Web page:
From the ominous opening beat of Jolene, it’s immediately clear that this song is unlike anything else Dolly Parton had ever recorded in her career. Sonically the groove is dark and menacing, with the repeated ‘Jolene’ sounding more and more desperate as the song goes on. The simplicity of the structure adds to appeal of the song – three chords and the truth is no cliche when it is done this well.
Lyrically it is familiar ground for Dolly, telling almost the exact story of songs like She’s Never Met A Man (She Didn’t Like), I Don’t Want To Throw Rice and Second Best. On Jolene Dolly is tapping into what every woman can understand – the threat of losing your one true love. And yet this is the most mature of those songs, as Dolly does not accuse or criticise the other woman. Instead she appeals to their better nature, she compliments them and pleads for their help. Dolly has spun many yarns about the origin of the story and the identity of Jolene, adding to its mystery and intrigue. To write a song where you admit ‘I cannot compete with you Jolene’, feels like a brave admission and one that listeners across time have connected with on a personal level.
The song reached number one on the country charts (her second after Joshua) and was also Dolly’s breakthrough into the pop charts for the first time – reaching number sixty but it also became her first (and only) solo U.K. top ten hit. It would inspire thousands of covers and many songs in response. You just have to look at the streaming numbers forty years later to see how powerful and timeless this song has become – with numbers currently sitting at 129 million streams on Spotify (her next best 9 to 5 has 86 million). One of the most incredible moments of my life was hearing this song live at Glastonbury – the collective love for this song is a cultural juggernaut that is astonishing to witness.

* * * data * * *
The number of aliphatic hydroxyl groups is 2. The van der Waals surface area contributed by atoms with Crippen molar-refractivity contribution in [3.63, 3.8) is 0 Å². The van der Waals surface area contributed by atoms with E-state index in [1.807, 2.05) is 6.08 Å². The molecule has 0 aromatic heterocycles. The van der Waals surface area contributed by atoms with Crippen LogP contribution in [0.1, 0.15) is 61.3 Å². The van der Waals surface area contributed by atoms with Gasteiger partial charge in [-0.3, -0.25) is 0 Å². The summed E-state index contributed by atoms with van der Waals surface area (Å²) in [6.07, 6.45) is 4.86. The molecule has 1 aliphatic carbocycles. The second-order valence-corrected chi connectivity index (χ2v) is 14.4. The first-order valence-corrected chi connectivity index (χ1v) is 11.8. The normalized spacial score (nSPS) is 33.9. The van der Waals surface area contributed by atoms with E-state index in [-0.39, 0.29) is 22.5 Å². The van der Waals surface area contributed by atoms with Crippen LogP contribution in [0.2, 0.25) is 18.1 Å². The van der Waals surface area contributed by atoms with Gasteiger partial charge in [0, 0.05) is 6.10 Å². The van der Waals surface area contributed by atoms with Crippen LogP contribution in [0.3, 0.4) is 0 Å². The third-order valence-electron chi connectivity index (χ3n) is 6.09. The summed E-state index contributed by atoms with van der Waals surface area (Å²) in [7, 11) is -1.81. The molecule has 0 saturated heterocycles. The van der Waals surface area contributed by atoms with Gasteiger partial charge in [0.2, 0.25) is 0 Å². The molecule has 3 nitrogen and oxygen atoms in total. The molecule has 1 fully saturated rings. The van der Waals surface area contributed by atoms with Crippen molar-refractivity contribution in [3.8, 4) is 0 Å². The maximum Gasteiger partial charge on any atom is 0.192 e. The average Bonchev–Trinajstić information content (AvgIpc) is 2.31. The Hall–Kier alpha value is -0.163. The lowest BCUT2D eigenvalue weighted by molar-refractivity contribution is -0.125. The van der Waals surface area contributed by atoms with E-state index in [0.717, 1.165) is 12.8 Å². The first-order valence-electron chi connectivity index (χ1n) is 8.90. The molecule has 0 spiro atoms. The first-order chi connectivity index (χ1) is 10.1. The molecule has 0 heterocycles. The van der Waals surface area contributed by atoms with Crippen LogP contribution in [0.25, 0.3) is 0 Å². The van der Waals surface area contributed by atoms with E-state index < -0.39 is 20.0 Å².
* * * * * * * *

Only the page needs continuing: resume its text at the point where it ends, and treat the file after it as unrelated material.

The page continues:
Jolene’s unique sound means it hasn’t dated a day, while many of the tracks on this album of the same name have arrangements which are more classically country and therefore of their time. At only twenty five minutes long and featuring two previously released tracks, this 1974 album is overall somewhat of a light affair, even if it does feature two of the most popular songs in modern country music history.
The first hint that this album will signal the end of Dolly’s relationship with Porter is the second track When Someone Wants To Leave, admitting ‘its a sad situation when someone wants to leave as bad as you want them to stay’. The conflict at the centre of her professional life is easily translated to this lovelorn classic, adding to the myth of Dolly and Porter’s relationship.
In contrast the River of Happiness has bluegrass influences and sounds like the perfect antidote to confusion and pain offered in the first two songs. Here Dolly is carefree, out walking with her loved one and determined to keep searching for happiness. Early Morning Breeze follows, which first appeared on her album Coat of Many Colors. This song works as a perfect twin to the previous track – both presenting the countryside as a wonderful place of inspiration, joy and escape.
Highlight of My Life is a jaunty, love song which like ‘Bubbling Over’ has a feeling of celebration at its core. Maybe this is another song for her husband, a tribute that tells us exactly why losing him to Jolene would be so devastating. It lacks the lyrical complexity of that song or the adventurous sound but it’s an enjoyable listen all the same.